What Is Tapioca?
Tapioca is a food that is made from the starchy roots of a large plant that grows in the warm countries of the world. The plant is called manioc or cassava in English. Tapioca is a starch extracted from cassava root.
In making tapioca, the long, thick roots are ground into pulp. The pulp is mixed in water and strained to separate the starch particles from the root fibers.
The pure starch is then dried on hot iron plates. During the drying, the starch particles stick together to form the little pearly white grains used in tapioca pudding and as a thickening for some soups and sauces.
This species is native to the North Region of Brazil, but spread throughout the South American continent. The plant was carried by Portuguese and Spanish explorers to most of the West Indies, and continents of Africa and Asia, including the Philippines and Taiwan. It is now cultivated worldwide.
In Brazil, cassava is called mandioca or aipim while its starch is called tapioca, a word derived from the word tipi’óka, its name in the Tupí language spoken by natives when the Portuguese first arrived in the Northeast Region of Brazil. This Tupí word refers to the process by which the cassava starch is made edible.
Tapioca is one of the purest forms of starch food, and the production varies from region to region. The cassava plant has either red or green branches with blue spindles on them.
The root of the green-branched variant requires treatment to remove linamarin, a cyanogenic glycoside occurring naturally in the plant, which otherwise may be converted into cyanide. Konzo (also called mantakassa) is a paralytic disease associated with several weeks of almost exclusive consumption of insufficiently processed bitter cassava.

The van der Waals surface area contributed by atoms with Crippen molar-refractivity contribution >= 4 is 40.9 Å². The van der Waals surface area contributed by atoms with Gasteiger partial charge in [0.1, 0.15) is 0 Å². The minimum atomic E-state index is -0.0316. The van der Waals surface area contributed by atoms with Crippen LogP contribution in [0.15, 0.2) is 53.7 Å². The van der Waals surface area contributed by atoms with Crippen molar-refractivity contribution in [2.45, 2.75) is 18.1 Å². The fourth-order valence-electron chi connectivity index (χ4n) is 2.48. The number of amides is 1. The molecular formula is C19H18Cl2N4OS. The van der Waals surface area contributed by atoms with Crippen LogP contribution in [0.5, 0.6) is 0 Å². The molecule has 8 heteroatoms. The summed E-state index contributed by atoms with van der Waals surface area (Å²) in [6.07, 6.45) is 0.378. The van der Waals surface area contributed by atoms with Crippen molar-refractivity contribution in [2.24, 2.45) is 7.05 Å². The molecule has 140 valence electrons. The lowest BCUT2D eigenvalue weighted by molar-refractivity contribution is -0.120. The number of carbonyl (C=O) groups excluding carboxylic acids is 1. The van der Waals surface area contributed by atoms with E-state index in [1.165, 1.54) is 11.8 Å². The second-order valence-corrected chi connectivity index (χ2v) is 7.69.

In the North and Northeast of Brazil, traditional community based production of tapioca is a by-product of manioc flour production from cassava roots. In this process, the manioc (after treatment to remove toxicity) is ground to a pulp with a small hand- or diesel-powered mill. This masa is then squeezed to dry it out. The wet masa is placed in a long woven tube called a tipiti.
The top of the tube is secured while a large branch or lever is inserted into a loop at the bottom and used to stretch the entire implement vertically, squeezing a starch-rich liquid out through the weave and ends. This liquid is collected and the water allowed to evaporate, leaving behind a fine-grained tapioca powder similar in appearance to corn starch.
Commercially, the starch is processed into several forms: hot soluble powder, meal, pre-cooked fine/coarse flakes, rectangular sticks, and spherical “pearls”. Pearls are the most widely available shape; sizes range from about 1 mm to 8 mm in diameter, with 2–3 mm being the most common.
Flakes, sticks, and pearls must be soaked well before cooking, in order to rehydrate, absorbing water up to twice their volume. After rehydration, tapioca products become leathery and swollen. Processed tapioca is usually white, but sticks and pearls may be colored. Traditionally, the most common color applied to tapioca has been brown, but recently pastel colors have been available. Tapioca pearls are generally opaque when raw, but become translucent when cooked in boiling water.